D is for Dylan covers

There was a quite peculiar version of Simon & Garfunkel’s The Boxer; I remain convinced to this day that was done in retaliation for a snarky S&G song.

Let’s face it: Bob Dylan didn’t/doesn’t have the prettiest voice in pop music. But his strength as a songwriter, especially early on, allowed listeners to become familiar with his songs through the performances of others.

Joan Baez, as noted previously, was an early advocate and performer of Dylan’s music, as were Peter, Paul, and Mary, who had two Top 10 songs written by Dylan way back in 1963, Blowin’ in the Wind which hit the charts in June and got to #2; and Don’t Think Twice, It’s All Right, charting in September, and ending up at #9.

But it was 1965 that Dylan really broke through, both as a performer and an artist being covered. The Byrds’ Mr. Tambourine Man hit the charts in June 1965, reaching #1. Cher’s All I Really Want to Do started its climb to #15 in July, and It Ain’t Me Babe by the Turtles charted in August, eventually getting to #8. Meanwhile, Dylan had his first hit with Like a Rolling Stone, which started its ascent in July, eventually getting to #2 in September, blocked from the top of the charts by the Beatles’ Help!

Mojo magazine compiled a list of top 10 Dylan covers, while Paste magazine has listed what it considers the 50 Best Bob Dylan Covers of All Time. Meanwhile, Dylan Cover Albums.com boasts 30,000 covers. The podcast Coverville recently offered its fifth Bob Dylan Cover Story in seven years.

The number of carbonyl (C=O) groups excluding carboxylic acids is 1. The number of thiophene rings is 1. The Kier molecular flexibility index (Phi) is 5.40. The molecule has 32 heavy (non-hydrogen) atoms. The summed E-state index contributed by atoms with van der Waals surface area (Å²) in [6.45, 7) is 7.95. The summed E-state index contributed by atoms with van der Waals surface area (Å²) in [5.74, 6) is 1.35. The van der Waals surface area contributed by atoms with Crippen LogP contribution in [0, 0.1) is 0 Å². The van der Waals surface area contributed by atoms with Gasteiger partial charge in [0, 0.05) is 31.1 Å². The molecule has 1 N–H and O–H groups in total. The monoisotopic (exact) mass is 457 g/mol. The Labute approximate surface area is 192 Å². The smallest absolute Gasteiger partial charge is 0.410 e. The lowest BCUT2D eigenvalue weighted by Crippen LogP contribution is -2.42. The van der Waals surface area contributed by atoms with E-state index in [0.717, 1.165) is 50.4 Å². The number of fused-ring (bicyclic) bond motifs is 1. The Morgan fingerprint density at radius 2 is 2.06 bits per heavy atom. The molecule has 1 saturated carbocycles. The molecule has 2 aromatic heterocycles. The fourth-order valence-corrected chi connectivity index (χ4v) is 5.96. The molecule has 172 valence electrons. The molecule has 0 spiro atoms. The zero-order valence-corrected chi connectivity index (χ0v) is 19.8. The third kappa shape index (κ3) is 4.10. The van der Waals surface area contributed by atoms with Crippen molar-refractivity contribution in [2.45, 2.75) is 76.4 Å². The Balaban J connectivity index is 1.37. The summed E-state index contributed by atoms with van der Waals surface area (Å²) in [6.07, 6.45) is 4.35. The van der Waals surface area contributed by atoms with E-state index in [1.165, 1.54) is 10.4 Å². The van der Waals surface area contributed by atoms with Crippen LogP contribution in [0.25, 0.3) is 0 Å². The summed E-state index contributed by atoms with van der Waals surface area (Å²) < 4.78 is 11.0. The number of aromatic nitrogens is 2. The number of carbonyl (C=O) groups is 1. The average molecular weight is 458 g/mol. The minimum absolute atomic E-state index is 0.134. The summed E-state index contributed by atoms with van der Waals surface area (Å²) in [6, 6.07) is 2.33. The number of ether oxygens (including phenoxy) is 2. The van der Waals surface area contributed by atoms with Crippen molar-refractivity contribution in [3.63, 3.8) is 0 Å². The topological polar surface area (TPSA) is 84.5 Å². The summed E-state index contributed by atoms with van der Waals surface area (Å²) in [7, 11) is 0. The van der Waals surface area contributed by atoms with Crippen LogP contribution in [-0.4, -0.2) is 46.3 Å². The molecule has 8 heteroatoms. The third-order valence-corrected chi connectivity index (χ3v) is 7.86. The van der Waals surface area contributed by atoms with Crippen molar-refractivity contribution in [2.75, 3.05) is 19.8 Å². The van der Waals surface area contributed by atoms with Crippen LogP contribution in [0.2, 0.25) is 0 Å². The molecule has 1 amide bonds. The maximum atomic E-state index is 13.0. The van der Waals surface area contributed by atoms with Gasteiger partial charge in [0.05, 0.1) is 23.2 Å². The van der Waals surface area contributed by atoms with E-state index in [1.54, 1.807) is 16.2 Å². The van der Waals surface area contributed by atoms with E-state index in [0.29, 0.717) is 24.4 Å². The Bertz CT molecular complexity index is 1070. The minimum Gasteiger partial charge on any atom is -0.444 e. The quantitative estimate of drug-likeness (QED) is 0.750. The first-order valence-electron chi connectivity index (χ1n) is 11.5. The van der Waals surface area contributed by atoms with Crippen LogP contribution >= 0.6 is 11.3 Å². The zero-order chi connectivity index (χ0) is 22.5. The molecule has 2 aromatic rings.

Of course, this cover thing can go both ways. Here’s a list of songs covered BY Bob Dylan. While quite a few were from his early career, there were also a bunch from the 1970 double album, Self Portrait. I know this very well because I bought that LP for my high school girlfriend; then we listened to it, not quite as impressed as we had hoped we might be. In particular, there was a quite peculiar version of Simon & Garfunkel’s The Boxer; I remain convinced to this day that was done in retaliation for a snarky S&G song called A Simple Desultory Philippic (Or How I Was Robert McNamara’d into Submission), in which Simon parodies Dylan; “Albert” in the song is almost certainly Dylan’s manager at the time, Albert Grossman.

Bob Dylan Covers Leonard Cohen’s “Hallelujah” (but doesn’t almost everyone?)

ABC Wednesday – Round 8

Author: Roger

I'm a librarian. I hear music, even when it's not being played. I used to work at a comic book store, and it still informs my life. I won once on JEOPARDY! - ditto.

40 thoughts on “D is for Dylan covers”

  1. I’m not sure I ever heard the Boxer sung by Dylan. Can’t access your link either (blocked in my country because of copyright). Paul Simon remains my No 1 favourite since 40 years! but I like Dylan a lot too. While I’ve got all of Simon’s albums I have only got some of Dylan’s though. Among them his 2006 album Modern Times which I really like.

  2. having taught for 25 years I wonder how many children I have introduced to Bob Dylan’s songs with my limited chord knowledge on the guitar. Leaving on a Jetplane was a particular favourite. Still one of my all time favourite sons after a glass of wine when friends are round and I grab my guitar! Yes, they soon depart! lol!